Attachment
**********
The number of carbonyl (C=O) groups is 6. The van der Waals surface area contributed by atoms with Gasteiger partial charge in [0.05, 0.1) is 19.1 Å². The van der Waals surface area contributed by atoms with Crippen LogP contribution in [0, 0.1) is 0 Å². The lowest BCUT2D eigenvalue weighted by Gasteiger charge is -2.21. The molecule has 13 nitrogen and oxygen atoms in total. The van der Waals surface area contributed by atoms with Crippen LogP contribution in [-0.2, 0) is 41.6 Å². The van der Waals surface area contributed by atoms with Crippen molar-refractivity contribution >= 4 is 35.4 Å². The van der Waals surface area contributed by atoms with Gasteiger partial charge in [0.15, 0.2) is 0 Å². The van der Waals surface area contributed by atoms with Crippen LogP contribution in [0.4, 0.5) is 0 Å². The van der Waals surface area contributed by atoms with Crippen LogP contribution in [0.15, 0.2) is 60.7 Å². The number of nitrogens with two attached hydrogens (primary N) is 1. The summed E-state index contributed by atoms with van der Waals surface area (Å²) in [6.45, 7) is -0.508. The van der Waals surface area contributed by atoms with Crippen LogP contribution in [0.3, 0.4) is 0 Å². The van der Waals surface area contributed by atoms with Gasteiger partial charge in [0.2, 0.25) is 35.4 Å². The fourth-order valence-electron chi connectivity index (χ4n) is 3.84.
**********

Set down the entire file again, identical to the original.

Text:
The number of carbonyl (C=O) groups is 6. The van der Waals surface area contributed by atoms with Gasteiger partial charge in [0.05, 0.1) is 19.1 Å². The van der Waals surface area contributed by atoms with Crippen LogP contribution in [0, 0.1) is 0 Å². The lowest BCUT2D eigenvalue weighted by Gasteiger charge is -2.21. The molecule has 13 nitrogen and oxygen atoms in total. The van der Waals surface area contributed by atoms with Crippen LogP contribution in [-0.2, 0) is 41.6 Å². The van der Waals surface area contributed by atoms with Crippen molar-refractivity contribution >= 4 is 35.4 Å². The van der Waals surface area contributed by atoms with Gasteiger partial charge in [0.15, 0.2) is 0 Å². The van der Waals surface area contributed by atoms with Crippen LogP contribution in [0.4, 0.5) is 0 Å². The van der Waals surface area contributed by atoms with Crippen LogP contribution in [0.15, 0.2) is 60.7 Å². The number of nitrogens with two attached hydrogens (primary N) is 1. The summed E-state index contributed by atoms with van der Waals surface area (Å²) in [6.45, 7) is -0.508. The van der Waals surface area contributed by atoms with Crippen LogP contribution in [0.3, 0.4) is 0 Å². The van der Waals surface area contributed by atoms with Gasteiger partial charge in [0.2, 0.25) is 35.4 Å². The fourth-order valence-electron chi connectivity index (χ4n) is 3.84.